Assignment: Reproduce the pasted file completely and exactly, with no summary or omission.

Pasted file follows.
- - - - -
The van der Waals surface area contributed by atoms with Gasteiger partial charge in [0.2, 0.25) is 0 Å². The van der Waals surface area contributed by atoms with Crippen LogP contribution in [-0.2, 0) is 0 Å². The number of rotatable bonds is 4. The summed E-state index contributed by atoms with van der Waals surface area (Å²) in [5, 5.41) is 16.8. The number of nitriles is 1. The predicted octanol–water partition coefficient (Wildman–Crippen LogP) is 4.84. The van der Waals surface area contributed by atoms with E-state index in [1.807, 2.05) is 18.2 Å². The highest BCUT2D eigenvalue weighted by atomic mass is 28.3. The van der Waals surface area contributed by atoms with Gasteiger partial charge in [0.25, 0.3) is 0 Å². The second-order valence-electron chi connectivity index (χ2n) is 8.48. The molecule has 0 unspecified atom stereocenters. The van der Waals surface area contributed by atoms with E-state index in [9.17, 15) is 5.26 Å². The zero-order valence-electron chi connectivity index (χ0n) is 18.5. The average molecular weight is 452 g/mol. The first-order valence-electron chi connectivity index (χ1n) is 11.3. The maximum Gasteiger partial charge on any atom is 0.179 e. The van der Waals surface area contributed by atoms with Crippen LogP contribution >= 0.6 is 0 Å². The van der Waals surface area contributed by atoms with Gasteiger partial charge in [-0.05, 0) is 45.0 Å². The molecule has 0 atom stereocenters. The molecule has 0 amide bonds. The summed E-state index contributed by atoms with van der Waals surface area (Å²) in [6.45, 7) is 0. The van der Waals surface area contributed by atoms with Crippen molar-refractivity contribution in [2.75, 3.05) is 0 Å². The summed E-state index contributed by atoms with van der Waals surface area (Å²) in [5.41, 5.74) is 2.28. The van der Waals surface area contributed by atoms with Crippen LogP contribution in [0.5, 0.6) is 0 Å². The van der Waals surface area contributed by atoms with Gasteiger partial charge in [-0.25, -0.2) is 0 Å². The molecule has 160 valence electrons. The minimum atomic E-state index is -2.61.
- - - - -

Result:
The van der Waals surface area contributed by atoms with Gasteiger partial charge in [0.2, 0.25) is 0 Å². The van der Waals surface area contributed by atoms with Crippen LogP contribution in [-0.2, 0) is 0 Å². The number of rotatable bonds is 4. The summed E-state index contributed by atoms with van der Waals surface area (Å²) in [5, 5.41) is 16.8. The number of nitriles is 1. The predicted octanol–water partition coefficient (Wildman–Crippen LogP) is 4.84. The van der Waals surface area contributed by atoms with E-state index in [1.807, 2.05) is 18.2 Å². The highest BCUT2D eigenvalue weighted by atomic mass is 28.3. The van der Waals surface area contributed by atoms with Gasteiger partial charge in [0.25, 0.3) is 0 Å². The second-order valence-electron chi connectivity index (χ2n) is 8.48. The molecule has 0 unspecified atom stereocenters. The van der Waals surface area contributed by atoms with E-state index in [9.17, 15) is 5.26 Å². The zero-order valence-electron chi connectivity index (χ0n) is 18.5. The average molecular weight is 452 g/mol. The first-order valence-electron chi connectivity index (χ1n) is 11.3. The maximum Gasteiger partial charge on any atom is 0.179 e. The van der Waals surface area contributed by atoms with Crippen LogP contribution >= 0.6 is 0 Å². The van der Waals surface area contributed by atoms with Gasteiger partial charge in [-0.05, 0) is 45.0 Å². The molecule has 0 atom stereocenters. The molecule has 0 amide bonds. The summed E-state index contributed by atoms with van der Waals surface area (Å²) in [6.45, 7) is 0. The van der Waals surface area contributed by atoms with Crippen molar-refractivity contribution in [2.75, 3.05) is 0 Å². The summed E-state index contributed by atoms with van der Waals surface area (Å²) in [5.41, 5.74) is 2.28. The van der Waals surface area contributed by atoms with Crippen LogP contribution in [0.5, 0.6) is 0 Å². The van der Waals surface area contributed by atoms with Gasteiger partial charge in [-0.25, -0.2) is 0 Å². The molecule has 160 valence electrons. The minimum atomic E-state index is -2.61.